If leadership itself is a social, collaborative, and creative process, why shouldn’t leadership development take root through creative and collaborative experience? A new study in the September 2012 issue of Human Resource Development Review sets the stage for a new model of leadership training through improvisational theatre. Suzanne Gagnon and Heather C. Vough, both of McGill University, and Robert Nickerson of Rob Nickerson Improv in Toronto published “Learning to Lead, Unscripted: Developing Affiliative Leadership Through Improvisational Theatre,” explaining:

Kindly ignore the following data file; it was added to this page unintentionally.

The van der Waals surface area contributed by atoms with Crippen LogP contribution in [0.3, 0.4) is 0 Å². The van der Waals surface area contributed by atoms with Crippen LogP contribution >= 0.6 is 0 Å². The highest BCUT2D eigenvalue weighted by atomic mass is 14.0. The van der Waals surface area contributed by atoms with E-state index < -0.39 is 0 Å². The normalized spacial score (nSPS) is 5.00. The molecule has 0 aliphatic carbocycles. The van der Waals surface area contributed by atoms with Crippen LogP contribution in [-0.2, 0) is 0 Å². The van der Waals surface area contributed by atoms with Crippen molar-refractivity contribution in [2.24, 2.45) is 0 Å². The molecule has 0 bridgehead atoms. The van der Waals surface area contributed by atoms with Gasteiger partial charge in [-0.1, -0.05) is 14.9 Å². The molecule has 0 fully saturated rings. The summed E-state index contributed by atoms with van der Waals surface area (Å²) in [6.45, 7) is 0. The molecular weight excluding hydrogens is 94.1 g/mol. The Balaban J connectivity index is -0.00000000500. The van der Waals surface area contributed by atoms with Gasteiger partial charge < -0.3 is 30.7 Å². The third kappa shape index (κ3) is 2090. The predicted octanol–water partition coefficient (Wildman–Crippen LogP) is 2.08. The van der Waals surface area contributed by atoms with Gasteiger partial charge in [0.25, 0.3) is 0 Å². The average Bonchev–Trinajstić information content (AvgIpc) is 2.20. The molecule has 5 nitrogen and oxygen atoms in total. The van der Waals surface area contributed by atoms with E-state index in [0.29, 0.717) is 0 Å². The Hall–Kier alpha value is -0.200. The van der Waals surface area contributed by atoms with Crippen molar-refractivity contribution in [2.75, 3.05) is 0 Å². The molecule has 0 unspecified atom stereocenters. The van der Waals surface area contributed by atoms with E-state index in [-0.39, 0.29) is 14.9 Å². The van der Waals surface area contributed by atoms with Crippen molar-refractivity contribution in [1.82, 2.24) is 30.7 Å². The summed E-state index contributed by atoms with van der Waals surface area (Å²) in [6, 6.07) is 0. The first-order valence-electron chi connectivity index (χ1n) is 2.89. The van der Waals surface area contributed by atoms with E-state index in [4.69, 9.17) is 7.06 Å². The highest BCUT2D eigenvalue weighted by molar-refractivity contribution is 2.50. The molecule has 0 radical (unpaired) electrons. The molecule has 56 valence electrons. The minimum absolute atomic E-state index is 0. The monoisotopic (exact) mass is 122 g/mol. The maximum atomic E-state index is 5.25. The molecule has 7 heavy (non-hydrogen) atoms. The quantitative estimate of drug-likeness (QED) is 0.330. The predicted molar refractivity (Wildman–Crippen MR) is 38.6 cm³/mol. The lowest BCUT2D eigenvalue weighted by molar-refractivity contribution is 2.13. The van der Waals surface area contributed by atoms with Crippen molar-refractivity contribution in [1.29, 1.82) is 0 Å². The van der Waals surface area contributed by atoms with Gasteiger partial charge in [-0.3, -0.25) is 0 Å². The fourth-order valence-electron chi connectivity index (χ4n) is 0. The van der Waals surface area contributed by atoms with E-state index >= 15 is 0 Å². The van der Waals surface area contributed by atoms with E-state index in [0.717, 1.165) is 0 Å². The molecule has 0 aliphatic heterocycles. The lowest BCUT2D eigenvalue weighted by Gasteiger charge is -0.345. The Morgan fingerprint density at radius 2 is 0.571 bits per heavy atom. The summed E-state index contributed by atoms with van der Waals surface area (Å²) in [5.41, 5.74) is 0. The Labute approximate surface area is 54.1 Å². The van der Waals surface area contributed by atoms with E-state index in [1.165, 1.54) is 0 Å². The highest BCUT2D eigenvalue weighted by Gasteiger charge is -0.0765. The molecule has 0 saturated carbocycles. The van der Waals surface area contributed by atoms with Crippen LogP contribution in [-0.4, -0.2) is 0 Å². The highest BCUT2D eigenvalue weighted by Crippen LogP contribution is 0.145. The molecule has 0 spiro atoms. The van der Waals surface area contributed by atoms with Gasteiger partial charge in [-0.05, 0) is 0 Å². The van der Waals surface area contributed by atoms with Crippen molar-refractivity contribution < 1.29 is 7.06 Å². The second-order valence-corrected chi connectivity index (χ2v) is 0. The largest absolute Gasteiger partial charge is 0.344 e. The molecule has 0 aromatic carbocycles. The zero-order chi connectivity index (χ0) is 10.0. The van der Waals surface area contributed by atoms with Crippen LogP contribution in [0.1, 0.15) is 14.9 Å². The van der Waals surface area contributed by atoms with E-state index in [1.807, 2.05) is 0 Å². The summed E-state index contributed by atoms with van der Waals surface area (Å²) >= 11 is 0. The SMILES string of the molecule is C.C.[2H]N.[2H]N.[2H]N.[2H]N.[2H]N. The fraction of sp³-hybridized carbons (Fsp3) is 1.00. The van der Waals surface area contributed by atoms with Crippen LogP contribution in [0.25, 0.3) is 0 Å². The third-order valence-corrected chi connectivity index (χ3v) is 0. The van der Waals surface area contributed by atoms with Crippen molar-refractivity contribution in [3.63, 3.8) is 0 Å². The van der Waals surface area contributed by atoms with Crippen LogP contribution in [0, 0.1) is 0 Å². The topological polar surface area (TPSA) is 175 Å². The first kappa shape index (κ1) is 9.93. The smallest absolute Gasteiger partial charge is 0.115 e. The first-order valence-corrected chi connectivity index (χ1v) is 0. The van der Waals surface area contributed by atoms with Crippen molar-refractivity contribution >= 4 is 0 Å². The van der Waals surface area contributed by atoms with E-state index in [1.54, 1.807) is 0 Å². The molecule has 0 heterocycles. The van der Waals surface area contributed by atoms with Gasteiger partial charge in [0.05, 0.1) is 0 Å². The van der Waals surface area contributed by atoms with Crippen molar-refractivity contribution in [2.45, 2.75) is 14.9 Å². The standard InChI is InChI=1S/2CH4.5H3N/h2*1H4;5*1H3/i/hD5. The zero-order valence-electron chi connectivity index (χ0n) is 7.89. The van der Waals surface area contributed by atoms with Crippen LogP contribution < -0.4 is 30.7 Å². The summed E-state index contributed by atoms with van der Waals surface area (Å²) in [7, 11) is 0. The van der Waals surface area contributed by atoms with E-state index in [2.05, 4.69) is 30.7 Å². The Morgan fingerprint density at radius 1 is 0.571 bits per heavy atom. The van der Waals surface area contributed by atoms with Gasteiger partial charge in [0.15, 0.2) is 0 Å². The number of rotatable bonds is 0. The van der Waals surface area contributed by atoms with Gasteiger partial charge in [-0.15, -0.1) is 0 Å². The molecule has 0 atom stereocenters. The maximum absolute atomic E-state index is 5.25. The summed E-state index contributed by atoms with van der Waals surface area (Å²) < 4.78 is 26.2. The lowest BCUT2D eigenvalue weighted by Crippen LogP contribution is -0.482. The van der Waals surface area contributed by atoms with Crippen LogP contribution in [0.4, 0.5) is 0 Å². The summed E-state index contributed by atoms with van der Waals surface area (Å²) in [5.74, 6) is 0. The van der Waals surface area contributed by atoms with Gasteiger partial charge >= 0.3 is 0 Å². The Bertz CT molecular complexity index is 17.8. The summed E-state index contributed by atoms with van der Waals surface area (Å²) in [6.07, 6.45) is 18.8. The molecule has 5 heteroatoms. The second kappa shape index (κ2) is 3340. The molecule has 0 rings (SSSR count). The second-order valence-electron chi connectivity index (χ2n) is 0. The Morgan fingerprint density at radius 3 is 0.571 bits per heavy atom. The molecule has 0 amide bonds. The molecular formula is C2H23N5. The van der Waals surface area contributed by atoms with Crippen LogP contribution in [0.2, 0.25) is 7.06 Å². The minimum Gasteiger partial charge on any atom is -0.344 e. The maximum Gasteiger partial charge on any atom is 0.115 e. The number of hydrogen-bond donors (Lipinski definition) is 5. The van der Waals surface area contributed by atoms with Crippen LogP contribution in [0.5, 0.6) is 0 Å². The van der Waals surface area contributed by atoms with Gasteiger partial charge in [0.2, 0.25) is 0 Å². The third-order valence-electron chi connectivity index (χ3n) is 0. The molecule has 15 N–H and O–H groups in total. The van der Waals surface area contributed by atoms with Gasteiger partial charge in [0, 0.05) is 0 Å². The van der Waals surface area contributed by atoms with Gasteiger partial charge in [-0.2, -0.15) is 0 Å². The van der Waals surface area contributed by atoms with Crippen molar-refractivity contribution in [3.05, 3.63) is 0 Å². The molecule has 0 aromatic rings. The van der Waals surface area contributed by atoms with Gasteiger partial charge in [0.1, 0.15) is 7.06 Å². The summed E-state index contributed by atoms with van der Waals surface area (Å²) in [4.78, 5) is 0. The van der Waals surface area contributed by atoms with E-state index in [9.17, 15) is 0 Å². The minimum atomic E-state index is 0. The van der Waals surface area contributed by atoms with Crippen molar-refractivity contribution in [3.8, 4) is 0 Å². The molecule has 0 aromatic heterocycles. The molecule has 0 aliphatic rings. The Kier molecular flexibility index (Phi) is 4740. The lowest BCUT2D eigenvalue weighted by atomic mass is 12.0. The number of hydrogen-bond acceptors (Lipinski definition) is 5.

We argue that improvisational theatre training creates a compelling experience of co-creation through interaction and, as such, can be used to build a distinctive kind of leadership skills. Theories of leadership as relational, collaborative or shared are in pointed contrast to traditional notions of an individual “hero leader” who possesses the required answers, and whom others follow. Corresponding thinking on how to develop these newer forms has, to date, been relatively rare. In this article, we draw on recent research to identify three core principles for learning affiliative leadership. We then apply literature on improvisational theatre and its main skill areas to build a model of developing affiliative leadership, and illustrate the model through an improvisation workshop in which participants learn the skills and principles that it sets out. The model and workshop may serve as useful tools for those searching for methods to develop leadership in contemporary organizations.
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